• Thank you Deepak for your comment and question.

      I agree with King’s statement that creation can’t occur without water, especially when you view creation as birth of a biological entity. When you think of it, nothing on this earth can exist without water, and nothing can be born without water. Consider the birth of a child, or the explosion of a seed into a plant. However, if you view creation as the birth of an idea, as in art, literature, etc., then creation can occur without water. But if you take this one step further, the person creating the idea, first needs to be born (through water), so perhaps no creation can occur without water.

      That answer, like King’s story, is rather circular.

      Take care,


  2. Great post Linda!
    You’ve really tied all the watery threads together, and, like Natasha, helped me understand it better too. I also thought of the water, and the dam breaking, in terms of a new birth, when the waters break, and the baby is born…And I think the cycling back to the beginning of creation may be connected to the medicine wheel idea that everything is connected, with no beginning and no end, just a constant re-cycling? Do you think the medicine wheel is at play here? I think this may be partly what Julia is getting at too with her comment that in First Nations “storytelling, the past, present and future all influence each other.”

    • Thanks Claudia for your comment and question,

      I think the medicine wheel has to be at play throughout the novel. After all each part in the book is named for a direction on the medicine wheel. As for tying the medicine wheel and water together, I believe that the medicine wheel includes the four elements that sustain life, one of these being water. I hope that answers your question.

      Take care,


  3. Hi Linda,

    You’ve made an excellent connection between water, flood, and rebirth. From King’s words sometimes I detect motion sickness, there is constant relocations and mapping. Aside from the geography, there is the coming home of the characters to their cultural identity; e.g. Eli guarding the house against the dam, and Alberta operating the Dead Dog Café. Without things vanishing, there can be no rebirth. Back to the motion sickness, there is a very permanent instability in Green Grass, Running Water – everyone is on the move, everything is transforming. That could be King’s interpretation of First Nation storytelling, which is fluid, adaptive, and reflective. Would love to know your thoughts.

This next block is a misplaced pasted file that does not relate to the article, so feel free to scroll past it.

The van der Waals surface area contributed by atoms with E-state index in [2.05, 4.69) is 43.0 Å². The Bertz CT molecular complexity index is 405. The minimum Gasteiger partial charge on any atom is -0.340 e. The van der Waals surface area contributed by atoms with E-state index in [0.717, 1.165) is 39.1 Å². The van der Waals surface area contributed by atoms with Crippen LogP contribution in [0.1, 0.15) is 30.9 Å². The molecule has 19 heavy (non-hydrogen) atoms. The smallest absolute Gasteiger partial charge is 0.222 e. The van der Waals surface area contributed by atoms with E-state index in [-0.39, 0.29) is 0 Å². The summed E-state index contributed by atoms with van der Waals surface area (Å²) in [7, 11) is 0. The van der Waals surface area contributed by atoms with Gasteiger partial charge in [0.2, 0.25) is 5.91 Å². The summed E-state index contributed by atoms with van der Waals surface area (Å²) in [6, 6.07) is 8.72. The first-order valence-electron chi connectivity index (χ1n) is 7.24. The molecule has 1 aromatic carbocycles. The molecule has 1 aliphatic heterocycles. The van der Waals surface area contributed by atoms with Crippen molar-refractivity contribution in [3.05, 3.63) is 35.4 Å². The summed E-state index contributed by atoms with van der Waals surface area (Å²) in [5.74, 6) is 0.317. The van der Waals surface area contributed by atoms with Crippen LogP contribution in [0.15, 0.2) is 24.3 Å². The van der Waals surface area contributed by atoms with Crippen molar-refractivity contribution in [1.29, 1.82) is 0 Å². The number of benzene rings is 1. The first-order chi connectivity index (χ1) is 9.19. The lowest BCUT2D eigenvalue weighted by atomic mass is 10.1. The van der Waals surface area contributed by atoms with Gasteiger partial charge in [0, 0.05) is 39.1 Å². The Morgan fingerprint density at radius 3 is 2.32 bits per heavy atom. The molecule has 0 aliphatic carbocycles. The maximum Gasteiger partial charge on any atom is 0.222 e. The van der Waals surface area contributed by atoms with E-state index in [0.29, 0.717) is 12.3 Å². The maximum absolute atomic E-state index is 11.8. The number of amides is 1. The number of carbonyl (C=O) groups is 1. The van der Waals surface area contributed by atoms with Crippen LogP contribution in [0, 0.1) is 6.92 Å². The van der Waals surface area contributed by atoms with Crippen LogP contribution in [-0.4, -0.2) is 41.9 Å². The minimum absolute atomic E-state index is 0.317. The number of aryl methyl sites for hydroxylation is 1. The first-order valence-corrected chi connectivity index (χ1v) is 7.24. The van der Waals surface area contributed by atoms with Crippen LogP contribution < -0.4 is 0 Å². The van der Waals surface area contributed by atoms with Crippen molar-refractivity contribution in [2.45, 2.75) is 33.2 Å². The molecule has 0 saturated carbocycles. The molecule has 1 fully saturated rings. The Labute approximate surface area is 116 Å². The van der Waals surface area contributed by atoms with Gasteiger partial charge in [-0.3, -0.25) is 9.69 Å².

– John

    • Hi John,

      Thank you for your comments. I never considered the idea that motion sickness comes from King’s words, but after reading your thoughts I can see what you mean. Throughout the novel there is plenty of movement. In addition to this, there is also a lot of motion on and through water. I am not sure I agree that this feeling of motion sickness is an interpretation of First Nation storytelling, but instead I feel it is more a way of showing the reader the wrongness of the current situation in modern First Nation’s communities. I believe it is a method of making the reader uncomfortable, so hopefully they will do something to help remedy the situation.

      Take care,


  4. Hi Linda,

    The observations you made are very insightful and definitely helped me in my interpretation of some of the events in GGRW. I like how you said that King links the stories of the characters back to the story of creation, and the element of water, because he wants them to re-create their own stories and for the story of how Natives have been treated to also be re-created. I think that water is very much an element of change. If you look at water from a science perspective we know that water never stays in the same state. It is constantly going through different transformations, much like the characters in King’s novel. Water also has the symbolic element of having the power to wash you clean. We see this in Christian religions with baptism, but even with religion aside it can be argued that water can have the potential to change us and give us a chance to “re-create”. Like going swimming in the ocean, or having a really cleansing shower. Its cool to see how King uses water in his novel by linking it to the Creation story, with events that are happening with the characters. Great post!

    – Natasha

    • Hi Natasha,

      Thank you for your comments, and I am glad I helped you in your interpretation. I agree with you that water is very much an element of change, and I would like to add to this thought. Water can also be very powerful. Consider the effects of a tsunami, or even the power obtained from a dam.

      Take care,


  5. Hi Linda,

    I enjoyed reading your thoughts on this question. It seemed like a tricky one to me. In my own reading I was confused about the significance of the car subplot and why they all ended up in the dam, so I appreciate your interpretation of that as well. One thing I also thought of was that, in some of our readings we learned about the cyclical nature of Native storytelling and how they feel that what happens in the past, present and future all influence each other. Perhaps that’s another reason why King wanted to start his stories all the way back at the creation of the world, in order to inform what was going on for his characters in the present.

    • Hi Julia,

      Thank you for your comments, and I am glad I helped clarify why the cars ended up in the dam. I agree with your insight, that King wanted to start his stories at creation, because life is cyclical, and those stories tie in directly to the modern stories.

      Take care,